New Anime

Witch Hat Atelier and the Confidence of Youth

We find Qifrey bound in herbs as we return to Witch Hat Atelier, ensconced in the tools of his trade on the title page. He is at peace, and why wouldn’t he be? Though we often see practice as an imposition or chore, it is the only route through which we can achieve mastery, and mastery is the font of confidence, self-knowledge, and self-determination. In this world where our efforts are so often abstracted from our results, where the interconnected complexity of modern society robs us of tangible accomplishments, the mastery of a craft is a route back to an honest, immediate connection with the world. What’s more, it is like the cradle in which Qifrey is suspended – it provides us shelter and security made of our own hands, the skills that no changes in external fortune can steal from us. When we have nothing else, we still have all that we’ve learned – through practice and mastery, we make a hearth of our hearts, a smith of our hands, a library of our minds, and an atelier of our bodies, our burnished instruments working in marvelous unison.

Qifrey’s confidence is clear as he counters his opponent’s approach with a ritual of his own. A steady lengthening of panels across the top half of the page emphasizes his mastery; as he speaks to his students the magic spreads unbidden, the extension of the panels echoing the spell’s intrusion into the mundane world. Qifrey himself is unbound, floating beyond the panels much like his ethereal power sets him beyond his students – he is a conductor of the visual frame, his confidence reified by the sharp jolt of the traditional square panel at the bottom. It arrives like a punchline, a period, a pause in the composition, commanding the reader to look directly at Qifrey, to meet his eyes and not goggle at his hands. Through these tools, Kamome Shirahama conducts the reader’s focus with as much skill as Qifrey commands his magical instruments.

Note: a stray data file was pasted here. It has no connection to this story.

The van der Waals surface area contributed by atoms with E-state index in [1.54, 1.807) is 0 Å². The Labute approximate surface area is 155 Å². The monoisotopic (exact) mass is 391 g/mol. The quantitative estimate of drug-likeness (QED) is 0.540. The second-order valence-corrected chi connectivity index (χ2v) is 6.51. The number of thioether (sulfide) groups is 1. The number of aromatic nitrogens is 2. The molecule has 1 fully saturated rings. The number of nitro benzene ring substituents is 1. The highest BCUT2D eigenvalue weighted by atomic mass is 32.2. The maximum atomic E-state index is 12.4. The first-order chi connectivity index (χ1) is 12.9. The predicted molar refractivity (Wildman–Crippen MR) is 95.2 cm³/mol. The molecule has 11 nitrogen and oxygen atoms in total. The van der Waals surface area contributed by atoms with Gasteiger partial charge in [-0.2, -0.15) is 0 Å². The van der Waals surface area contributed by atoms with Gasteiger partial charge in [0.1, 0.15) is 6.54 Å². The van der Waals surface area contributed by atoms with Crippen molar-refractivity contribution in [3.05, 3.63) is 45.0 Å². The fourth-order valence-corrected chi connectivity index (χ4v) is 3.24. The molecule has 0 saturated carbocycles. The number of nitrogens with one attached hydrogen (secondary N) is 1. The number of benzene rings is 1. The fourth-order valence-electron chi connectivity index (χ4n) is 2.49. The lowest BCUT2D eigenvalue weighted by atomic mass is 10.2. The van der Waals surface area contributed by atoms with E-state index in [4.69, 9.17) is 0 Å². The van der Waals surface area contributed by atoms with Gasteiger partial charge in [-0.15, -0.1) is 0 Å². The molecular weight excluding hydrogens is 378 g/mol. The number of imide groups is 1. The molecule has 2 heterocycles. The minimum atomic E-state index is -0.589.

Shirahama’s skill is equally apparent in Qifrey’s subsequent feint, the paneling emphasizing the momentum of his actions. In this case, the tilt of the panels actually echoes the momentum of the robe that Qifrey is first dipping in water, then making stiff as ice, then flinging desperately at his opponents. The rightward tilt of the initial panel mirrors the flaring up of the cloth, as it crests and folds over itself like a wave. Then, before it can collapse, it is made rigid and drawn towards him, an effect echoed by the middle panel drawing upwards towards Qifrey’s yanking hand above. Finally, the motion is completed with the cape billowing out in the wake of Qifrey’s pull, a transformation echoed by the third panel’s larger width and continuing tilt. The end result is a complicated motion executed with both clarity and visual momentum, allowing the audience to feel the weightless rise of the cape, the moment it is caught by Qifrey’s tug, and the way it expands like a sail behind him.

And Shirahama’s talents are not limited simply to a grace of paneling. Tetia’s negotiations with these gold-encrusted victims of mages past speaks to the truth of the last volume’s central focus, the necessity of practicing even things you don’t find immediately interesting, of exploring beyond your preferred focus within a discipline. As is so often the case, the proof of Shirahama’s lessons is expressed through the triumph of her own craft: in this case, how the designs of these forsaken souls and their recollections draw on the forms and functions of woodworking and traditional sculpture. Shirahama could have conveyed these moments purely through aesthetic forms drawn from manga, but Witch Hat Atelier would be poorer for it, less precisely evocative of living sculpture. The more broadly you study and draw influence, the more tools and traditions you embrace in constructing your own atelier, the more vivid and meaningful your resulting work will be.